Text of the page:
Almighty God, you have enriched your Church with the singular learning and holiness of your servant Thomas Aquinas: Enlighten us more and more, we pray, by the disciplined thinking and teaching of Christian scholars, and deepen our devotion by the example of saintly lives; through Jesus Christ our Lord, who lives and reigns with you and the Holy Spirit, one God, for ever and ever. Amen.
Friday, January 28, 2011
But why do it?
There's many reasons to give up meat - health, protesting the killing of animals, the price of meat, the desire to feel superior to others, etc.
I suppose there's a mix of all of those in my decision, but there are two specific things I wanted to share.
First, there is the matter of respect for life. Of all of the things in God's creation, life is perhaps the most incredible. I don't think there's anything inherently wrong with killing and eating animals, but I do think it needs to be done with respect. I don't think we do that anymore. We've industrialized the consumption of animals, and have thereby turned life into pure product. I think this is a problem, and I've chosen, as much as I can, not to participate in it.
Of course, there's a certain hypocrisy here, since plants are also life, and I do continue to consume them.
I have further chosen to make the giving up of meat into fast dedicated to God, and thereby a prayer. We typically think of prayer in mental terms, and that's a very important part of prayer, but it isn't everything. God is the creator of matter as well as thought, and just as we can direct thoughts to Him, we can direct actions. A little bit of discipline is a good thing in a life, and I have dedicated this discipline to God.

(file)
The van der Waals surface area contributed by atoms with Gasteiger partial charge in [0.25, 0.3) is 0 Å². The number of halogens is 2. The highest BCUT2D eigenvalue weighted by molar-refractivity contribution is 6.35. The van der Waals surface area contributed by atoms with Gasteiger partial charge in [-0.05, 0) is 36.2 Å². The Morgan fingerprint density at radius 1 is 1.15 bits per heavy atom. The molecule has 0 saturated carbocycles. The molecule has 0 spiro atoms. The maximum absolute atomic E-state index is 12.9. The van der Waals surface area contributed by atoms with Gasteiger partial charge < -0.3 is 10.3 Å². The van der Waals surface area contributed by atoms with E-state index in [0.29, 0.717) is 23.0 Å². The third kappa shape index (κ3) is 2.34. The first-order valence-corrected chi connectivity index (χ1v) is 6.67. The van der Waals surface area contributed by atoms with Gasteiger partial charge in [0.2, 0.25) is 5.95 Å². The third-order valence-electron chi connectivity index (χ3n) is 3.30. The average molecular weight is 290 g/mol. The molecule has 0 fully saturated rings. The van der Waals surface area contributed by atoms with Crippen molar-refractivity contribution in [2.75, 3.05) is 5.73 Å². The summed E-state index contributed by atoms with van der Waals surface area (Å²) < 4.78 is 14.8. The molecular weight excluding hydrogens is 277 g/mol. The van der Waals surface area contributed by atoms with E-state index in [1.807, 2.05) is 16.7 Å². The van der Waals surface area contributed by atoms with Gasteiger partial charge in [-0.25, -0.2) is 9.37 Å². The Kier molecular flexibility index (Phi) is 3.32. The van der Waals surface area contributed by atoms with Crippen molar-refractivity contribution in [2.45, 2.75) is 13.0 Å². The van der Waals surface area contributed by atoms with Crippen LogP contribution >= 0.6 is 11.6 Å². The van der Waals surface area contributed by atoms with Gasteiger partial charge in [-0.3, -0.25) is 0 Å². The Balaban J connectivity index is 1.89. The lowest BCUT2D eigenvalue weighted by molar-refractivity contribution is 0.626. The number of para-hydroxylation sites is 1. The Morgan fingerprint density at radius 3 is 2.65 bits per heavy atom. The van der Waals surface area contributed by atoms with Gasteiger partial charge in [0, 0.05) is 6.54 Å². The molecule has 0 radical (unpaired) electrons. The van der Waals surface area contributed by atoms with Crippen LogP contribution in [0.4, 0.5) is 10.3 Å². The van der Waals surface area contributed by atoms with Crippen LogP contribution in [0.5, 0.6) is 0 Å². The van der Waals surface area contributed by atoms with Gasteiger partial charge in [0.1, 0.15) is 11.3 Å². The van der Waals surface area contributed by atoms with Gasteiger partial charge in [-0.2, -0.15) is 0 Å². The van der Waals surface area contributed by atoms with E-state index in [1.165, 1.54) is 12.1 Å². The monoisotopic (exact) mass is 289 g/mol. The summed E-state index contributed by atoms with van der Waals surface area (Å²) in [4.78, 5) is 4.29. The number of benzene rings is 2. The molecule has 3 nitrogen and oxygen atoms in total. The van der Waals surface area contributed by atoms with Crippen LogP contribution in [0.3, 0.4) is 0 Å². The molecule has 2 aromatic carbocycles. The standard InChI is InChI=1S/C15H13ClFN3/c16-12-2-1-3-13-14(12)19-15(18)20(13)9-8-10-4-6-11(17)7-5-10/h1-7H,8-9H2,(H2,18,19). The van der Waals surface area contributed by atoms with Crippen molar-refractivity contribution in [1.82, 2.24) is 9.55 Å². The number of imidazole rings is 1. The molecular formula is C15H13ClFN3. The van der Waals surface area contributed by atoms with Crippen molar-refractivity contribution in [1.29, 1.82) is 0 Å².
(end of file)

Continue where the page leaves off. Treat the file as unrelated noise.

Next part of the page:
Thursday, January 6, 2011
The Suffering of Job
Job is a confusing book. All to often, individuals try to reduce it to a theodicy - an explanation of why there is suffering in the world, but I think it resists that move. Job's friends and the youth Elihu offer explanations of Job's suffering, but then God shows up... and He doesn't give an answer. He says, "hey Job, I'm God, I made stuff."
It's awfully confusing.
Fred Clark, who is perhaps one of my favorite bloggers, recently did a post about Epiphany. In that post, he discusses an idea that God learned something from His incarnation. As often with Clark, I disagreed with his primary premise, but he made a very interesting connection in his post I don't think I ever would have made.
Job suffered, and God appeared. Yet, despite His revelation He remains mysterious, He doesn't give an answer to Job's suffering.
Then God became man, Jesus died on the Cross, and Job's suffering was answered.
The Last Shall Be First
One of the events celebrated on Epiphany is the the visit of the Magi. Three wise men from faraway lands came, and bowed before the baby Jesus, demonstrating His kingship, the manifestation of God to men. Wealthy men came from faraway lands and bowed before the Nazarene son of a carpenter. The poorest of the poor lifted up above all mankind.
Truly, the last shall be first.
When I got back home, I very quickly had to move out in order to live closer to campus (I'm having to live without a car now), and classes have now started for me.
All that to explain my absence. I'm back now, though, and have a new piece in the works. I've also got something special lined up. Tune in .